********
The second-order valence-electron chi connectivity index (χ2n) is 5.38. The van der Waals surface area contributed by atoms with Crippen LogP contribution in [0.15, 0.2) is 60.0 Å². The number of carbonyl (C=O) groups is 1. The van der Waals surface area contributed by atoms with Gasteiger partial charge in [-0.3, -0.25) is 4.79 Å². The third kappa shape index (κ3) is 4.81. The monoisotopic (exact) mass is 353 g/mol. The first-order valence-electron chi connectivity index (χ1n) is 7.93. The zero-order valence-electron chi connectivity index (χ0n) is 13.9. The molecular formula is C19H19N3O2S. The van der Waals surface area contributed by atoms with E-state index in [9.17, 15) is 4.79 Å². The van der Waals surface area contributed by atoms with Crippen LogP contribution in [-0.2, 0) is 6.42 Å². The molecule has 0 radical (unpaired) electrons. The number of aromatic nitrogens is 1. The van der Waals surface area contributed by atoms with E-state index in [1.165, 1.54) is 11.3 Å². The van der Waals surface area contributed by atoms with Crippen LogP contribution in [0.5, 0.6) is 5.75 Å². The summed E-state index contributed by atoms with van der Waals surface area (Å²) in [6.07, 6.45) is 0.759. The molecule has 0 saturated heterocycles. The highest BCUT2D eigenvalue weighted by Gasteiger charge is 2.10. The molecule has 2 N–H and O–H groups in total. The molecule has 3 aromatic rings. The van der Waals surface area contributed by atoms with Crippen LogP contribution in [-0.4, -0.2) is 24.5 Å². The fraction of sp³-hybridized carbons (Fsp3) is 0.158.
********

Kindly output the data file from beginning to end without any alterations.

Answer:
The second-order valence-electron chi connectivity index (χ2n) is 5.38. The van der Waals surface area contributed by atoms with Crippen LogP contribution in [0.15, 0.2) is 60.0 Å². The number of carbonyl (C=O) groups is 1. The van der Waals surface area contributed by atoms with Gasteiger partial charge in [-0.3, -0.25) is 4.79 Å². The third kappa shape index (κ3) is 4.81. The monoisotopic (exact) mass is 353 g/mol. The first-order valence-electron chi connectivity index (χ1n) is 7.93. The zero-order valence-electron chi connectivity index (χ0n) is 13.9. The molecular formula is C19H19N3O2S. The van der Waals surface area contributed by atoms with E-state index in [9.17, 15) is 4.79 Å². The van der Waals surface area contributed by atoms with Crippen LogP contribution in [-0.2, 0) is 6.42 Å². The molecule has 0 radical (unpaired) electrons. The number of aromatic nitrogens is 1. The van der Waals surface area contributed by atoms with E-state index in [1.165, 1.54) is 11.3 Å². The van der Waals surface area contributed by atoms with Crippen LogP contribution in [0.5, 0.6) is 5.75 Å². The summed E-state index contributed by atoms with van der Waals surface area (Å²) in [6.07, 6.45) is 0.759. The molecule has 0 saturated heterocycles. The highest BCUT2D eigenvalue weighted by Gasteiger charge is 2.10. The molecule has 2 N–H and O–H groups in total. The molecule has 3 aromatic rings. The van der Waals surface area contributed by atoms with Crippen LogP contribution in [-0.4, -0.2) is 24.5 Å². The fraction of sp³-hybridized carbons (Fsp3) is 0.158.